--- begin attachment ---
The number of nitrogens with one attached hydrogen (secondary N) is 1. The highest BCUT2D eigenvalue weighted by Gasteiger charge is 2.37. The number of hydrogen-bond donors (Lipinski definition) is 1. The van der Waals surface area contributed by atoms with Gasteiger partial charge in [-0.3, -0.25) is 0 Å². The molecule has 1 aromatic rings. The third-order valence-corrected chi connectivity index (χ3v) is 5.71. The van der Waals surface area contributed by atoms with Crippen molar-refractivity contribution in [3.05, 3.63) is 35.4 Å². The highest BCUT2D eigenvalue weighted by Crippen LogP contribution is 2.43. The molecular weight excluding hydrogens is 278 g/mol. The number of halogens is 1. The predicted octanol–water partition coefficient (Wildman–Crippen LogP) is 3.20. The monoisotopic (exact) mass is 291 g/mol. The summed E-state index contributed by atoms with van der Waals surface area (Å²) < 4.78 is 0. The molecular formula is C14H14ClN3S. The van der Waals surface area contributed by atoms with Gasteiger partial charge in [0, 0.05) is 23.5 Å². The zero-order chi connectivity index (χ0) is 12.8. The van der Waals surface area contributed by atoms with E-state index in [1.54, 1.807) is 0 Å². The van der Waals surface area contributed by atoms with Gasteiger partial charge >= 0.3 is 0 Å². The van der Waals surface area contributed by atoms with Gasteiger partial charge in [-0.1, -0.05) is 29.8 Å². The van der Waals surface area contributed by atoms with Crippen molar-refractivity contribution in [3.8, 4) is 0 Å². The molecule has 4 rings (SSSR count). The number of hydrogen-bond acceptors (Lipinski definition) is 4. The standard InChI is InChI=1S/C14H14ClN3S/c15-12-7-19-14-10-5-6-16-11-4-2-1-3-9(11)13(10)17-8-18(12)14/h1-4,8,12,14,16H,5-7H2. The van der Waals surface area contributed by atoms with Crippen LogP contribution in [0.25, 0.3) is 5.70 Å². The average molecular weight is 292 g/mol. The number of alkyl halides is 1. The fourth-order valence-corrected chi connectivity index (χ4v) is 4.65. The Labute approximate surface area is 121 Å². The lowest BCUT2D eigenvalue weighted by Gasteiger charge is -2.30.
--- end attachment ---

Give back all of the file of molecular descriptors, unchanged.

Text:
The number of nitrogens with one attached hydrogen (secondary N) is 1. The highest BCUT2D eigenvalue weighted by Gasteiger charge is 2.37. The number of hydrogen-bond donors (Lipinski definition) is 1. The van der Waals surface area contributed by atoms with Gasteiger partial charge in [-0.3, -0.25) is 0 Å². The molecule has 1 aromatic rings. The third-order valence-corrected chi connectivity index (χ3v) is 5.71. The van der Waals surface area contributed by atoms with Crippen molar-refractivity contribution in [3.05, 3.63) is 35.4 Å². The highest BCUT2D eigenvalue weighted by Crippen LogP contribution is 2.43. The molecular weight excluding hydrogens is 278 g/mol. The number of halogens is 1. The predicted octanol–water partition coefficient (Wildman–Crippen LogP) is 3.20. The monoisotopic (exact) mass is 291 g/mol. The summed E-state index contributed by atoms with van der Waals surface area (Å²) < 4.78 is 0. The molecular formula is C14H14ClN3S. The van der Waals surface area contributed by atoms with Gasteiger partial charge in [0, 0.05) is 23.5 Å². The zero-order chi connectivity index (χ0) is 12.8. The van der Waals surface area contributed by atoms with E-state index in [1.54, 1.807) is 0 Å². The van der Waals surface area contributed by atoms with Gasteiger partial charge >= 0.3 is 0 Å². The van der Waals surface area contributed by atoms with Gasteiger partial charge in [-0.1, -0.05) is 29.8 Å². The van der Waals surface area contributed by atoms with Crippen molar-refractivity contribution in [3.8, 4) is 0 Å². The molecule has 4 rings (SSSR count). The number of hydrogen-bond acceptors (Lipinski definition) is 4. The standard InChI is InChI=1S/C14H14ClN3S/c15-12-7-19-14-10-5-6-16-11-4-2-1-3-9(11)13(10)17-8-18(12)14/h1-4,8,12,14,16H,5-7H2. The van der Waals surface area contributed by atoms with Crippen LogP contribution in [0.25, 0.3) is 5.70 Å². The average molecular weight is 292 g/mol. The number of alkyl halides is 1. The fourth-order valence-corrected chi connectivity index (χ4v) is 4.65. The Labute approximate surface area is 121 Å². The lowest BCUT2D eigenvalue weighted by Gasteiger charge is -2.30.